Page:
Care for the Alzheimer’s Caregiver
In its simplest terms, a caregiver is a person who provides help and protection to someone. When this concerns attending to another person’s health needs, particularly those with Alzheimer’s disease and other cognitive challenges, the physical, emotional, spiritual and social demands can have profound effects on the caregiver. Feelings of hopelessness, anger, depression or guilt can become overwhelming. In other instances, providing physical assistance with activities of daily living (ADLs), such as bathing or dressing, can impact a caregiver’s own health.
Today, more than 15 million Americans provide voluntary care for people with Alzheimer’s disease and other dementias, according to the Alzheimer’s Association. These caregivers face unique challenges that, when not addressed properly, can put their own health and well-being at risk. Understanding how a person’s memory declines will progress in these instances, and the challenges at each stage of caregiving, is the first step to ensuring a caregiver’s needs are taken care of, which in turn also benefit the person they care for. Many resources are available to equip caregivers with facts, tips and tools (a short list is below), but maintaining a healthy life balance starts with understanding the disease, knowing how to stay engaged, and learning to ask for and accept help.
At its core, Alzheimer’s is a disease of the brain. As such, it ultimately affects how a loved one feels, who they are, how they think and what they do. Just as a caregiver’s range of emotions can be vast, so are the symptoms of the disease. And although it is a medical condition that affects people physically, those with Alzheimer’s disease will not essentially “look” sick until the late-stages. All of this can cause confusion for family and friends, because a loved one may act differently but appear as healthy as ever. It is also important to understand that no one experiences Alzheimer’s in the same way. When a caregiver understands just how Alzheimer’s disease can change a person, they can learn how to cope with those changes, help inform family and friends, and take comfort in the support, camaraderie and love they are providing.
When caring for a loved one with Alzheimer’s or other memory-related challenges, it is imperative to try to maximize their engagement, which means maintaining as much physical and social activity as possible for the person with the disease. This makes it even more critical for both the caregiver and the person they are caring for to stay well, and it can also help reduce caregiver stress. Engagement can be fostered through time spent with friends and family, and being a part of activities both enjoy. In fact, participating in a loved one’s favorite pastime can be joyful and stimulating. The New York Times reported a story in which “a caregiving wife gets her husband, who has serious dementia, to again enjoy golf, his former passion, by saying she wants to play. Once at the driving range with club in hand, he suddenly remembered what to do and sent the ball flying.”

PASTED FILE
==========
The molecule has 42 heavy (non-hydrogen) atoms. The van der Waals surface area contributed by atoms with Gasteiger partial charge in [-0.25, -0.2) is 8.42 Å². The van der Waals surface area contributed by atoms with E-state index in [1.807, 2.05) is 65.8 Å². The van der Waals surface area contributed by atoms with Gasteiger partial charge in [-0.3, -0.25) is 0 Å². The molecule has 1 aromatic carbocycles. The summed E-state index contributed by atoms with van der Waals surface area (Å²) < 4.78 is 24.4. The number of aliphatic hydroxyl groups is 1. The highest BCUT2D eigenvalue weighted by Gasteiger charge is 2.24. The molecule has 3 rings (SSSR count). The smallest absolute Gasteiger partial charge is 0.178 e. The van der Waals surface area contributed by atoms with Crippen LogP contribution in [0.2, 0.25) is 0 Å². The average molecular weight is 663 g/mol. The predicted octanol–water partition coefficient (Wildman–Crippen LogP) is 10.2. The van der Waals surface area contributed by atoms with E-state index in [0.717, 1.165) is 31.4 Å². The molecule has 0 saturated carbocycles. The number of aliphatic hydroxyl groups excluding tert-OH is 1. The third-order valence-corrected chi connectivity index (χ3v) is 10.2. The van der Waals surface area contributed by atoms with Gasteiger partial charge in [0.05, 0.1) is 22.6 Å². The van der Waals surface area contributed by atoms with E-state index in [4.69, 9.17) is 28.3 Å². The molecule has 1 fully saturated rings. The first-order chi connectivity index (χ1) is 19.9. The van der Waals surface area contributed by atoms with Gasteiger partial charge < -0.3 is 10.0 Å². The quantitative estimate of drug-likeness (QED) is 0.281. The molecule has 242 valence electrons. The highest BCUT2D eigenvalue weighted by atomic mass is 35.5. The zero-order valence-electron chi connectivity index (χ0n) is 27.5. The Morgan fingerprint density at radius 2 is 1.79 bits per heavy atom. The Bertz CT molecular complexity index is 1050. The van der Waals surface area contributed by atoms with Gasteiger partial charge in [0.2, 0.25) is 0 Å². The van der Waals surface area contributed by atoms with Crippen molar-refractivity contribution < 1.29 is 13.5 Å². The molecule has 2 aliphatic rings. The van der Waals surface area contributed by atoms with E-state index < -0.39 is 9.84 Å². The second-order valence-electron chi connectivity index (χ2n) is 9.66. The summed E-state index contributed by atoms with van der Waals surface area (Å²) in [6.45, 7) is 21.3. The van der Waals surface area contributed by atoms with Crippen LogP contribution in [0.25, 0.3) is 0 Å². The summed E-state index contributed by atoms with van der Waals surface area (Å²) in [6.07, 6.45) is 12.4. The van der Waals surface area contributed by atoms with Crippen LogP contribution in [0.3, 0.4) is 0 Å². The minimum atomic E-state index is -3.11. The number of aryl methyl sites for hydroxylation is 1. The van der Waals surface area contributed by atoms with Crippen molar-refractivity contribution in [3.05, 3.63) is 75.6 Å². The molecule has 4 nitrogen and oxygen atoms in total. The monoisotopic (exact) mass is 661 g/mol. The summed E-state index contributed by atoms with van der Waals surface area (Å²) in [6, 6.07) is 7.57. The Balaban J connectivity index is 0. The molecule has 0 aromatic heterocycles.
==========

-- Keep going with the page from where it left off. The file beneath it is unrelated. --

There is no doubt that caregiving for a loved one experiencing the difficulties associated with Alzheimer’s disease results in a lot of change, both day-to-day and over time. Caregivers must frequently cope with new challenges, which in turn can become physically and emotionally exhausting. So often, people ask if they can help, but it may feel like a burden to accept their offer; or, it can be difficult to admit that aid is needed. It is important for caregivers not to wait until they are overwhelmed or their health begins to decline. Requesting assistance demonstrates personal strength, and it is available from numerous places, including professionals, community resources, friends and family.
For many people, their churches or other faith-based organizations help provide emotional comfort and support during stressful and confusion times. Turning to a resource such as, “Seasons of Caring: Meditations for Alzheimer’s and Dementia Caregivers,” enables the person to identify with others in a similar situation. This book is a first-of-its-kind interfaith collection of over 140 brief meditations by 71 clergy and lay-leaders, representing 17 faith communities. Each writer draws on his or her experiences to offer words of hope, encouragement, and understanding to caregivers and others facing the daunting challenges of dealing with these illnesses.
Everyone’s situation is different, but caregivers for individuals with Alzheimer’s disease or other types of dementia provide a type of support, solidarity and love that can deeply and positively impact their loved ones, and themselves as well. Only when the caregiver ensures their own well-being will the person they are caring for feel the comfort and peace they need.